If you’ve been offered a structured settlement or already have one, you probably already know how confusing they can be. Here are a few answers to basic questions about structured settlements to get you started:
What is a structured settlement?
To better understand what structured settlement means, you need to understand what a settlement is and what the structuring of it refers to. A settlement is a financial agreement between two parties — typically an individual and an insurance company. In cases like these, the individual has typically suffered some sort of injury or loss that the insurer of another party (like a business or individual) pays compensation for. This monetary sum is usually structured — or broken up into periodic payments.
What circumstances are they used in?
Structured settlements are usually used in cases of personal injury or product liability. In fact, more than a third of personal injury claimants are offered a structured settlement, likely because that option saves the defendant and their insurer between ten and 30%.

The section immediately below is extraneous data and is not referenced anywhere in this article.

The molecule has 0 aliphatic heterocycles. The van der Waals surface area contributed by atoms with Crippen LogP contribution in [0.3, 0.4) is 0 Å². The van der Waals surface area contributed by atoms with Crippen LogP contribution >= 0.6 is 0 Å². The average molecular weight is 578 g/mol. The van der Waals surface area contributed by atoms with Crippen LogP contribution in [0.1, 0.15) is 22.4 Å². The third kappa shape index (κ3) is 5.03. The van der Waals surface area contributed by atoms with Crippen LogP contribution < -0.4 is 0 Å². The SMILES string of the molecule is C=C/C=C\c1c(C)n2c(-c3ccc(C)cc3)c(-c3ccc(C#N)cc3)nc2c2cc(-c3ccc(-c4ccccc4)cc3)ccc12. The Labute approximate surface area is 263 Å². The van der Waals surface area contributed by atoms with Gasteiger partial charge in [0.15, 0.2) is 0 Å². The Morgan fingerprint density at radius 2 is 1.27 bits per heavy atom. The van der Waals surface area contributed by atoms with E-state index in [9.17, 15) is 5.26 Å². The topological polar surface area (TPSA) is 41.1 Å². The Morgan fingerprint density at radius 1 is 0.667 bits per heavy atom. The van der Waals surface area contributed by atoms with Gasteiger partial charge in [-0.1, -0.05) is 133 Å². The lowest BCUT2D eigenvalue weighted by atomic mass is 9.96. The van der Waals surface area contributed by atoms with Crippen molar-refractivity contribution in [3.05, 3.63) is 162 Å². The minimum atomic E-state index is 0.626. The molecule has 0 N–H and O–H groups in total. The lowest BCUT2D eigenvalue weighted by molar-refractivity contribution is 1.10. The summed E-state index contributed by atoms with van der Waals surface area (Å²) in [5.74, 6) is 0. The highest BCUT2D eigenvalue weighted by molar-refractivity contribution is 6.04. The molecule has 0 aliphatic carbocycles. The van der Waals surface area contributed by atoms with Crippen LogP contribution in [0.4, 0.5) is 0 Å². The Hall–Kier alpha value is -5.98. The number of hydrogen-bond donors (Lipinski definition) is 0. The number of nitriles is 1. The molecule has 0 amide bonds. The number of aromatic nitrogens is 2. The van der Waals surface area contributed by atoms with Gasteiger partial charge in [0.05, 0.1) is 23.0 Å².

Should I sell my structure settlement?
Though settlements are typically structured, you aren’t required to keep receiving the settlement in that form. Selling your structured settlement is an option. This usually involves an outside company buying the structured settlement money. If you do choose to sell structured settlement payments, the lump sum that the company will pay you is generally less than the full amount of the settlement. The benefit is that you would have access the structured settlement cash that you receive from the outside.
Chances are, if you suffer a personal injury you’re going to be offered a structured settlement. If you are, know that this is a really common way to resolve personal injury claims, that the compensation you are awarded will come in periodic payments, and that you do have the option to sell and get a lump sum of structured settlement cash if you choose.
Do you have any more questions about structured settlements? Let us know in the comments. Helpful links.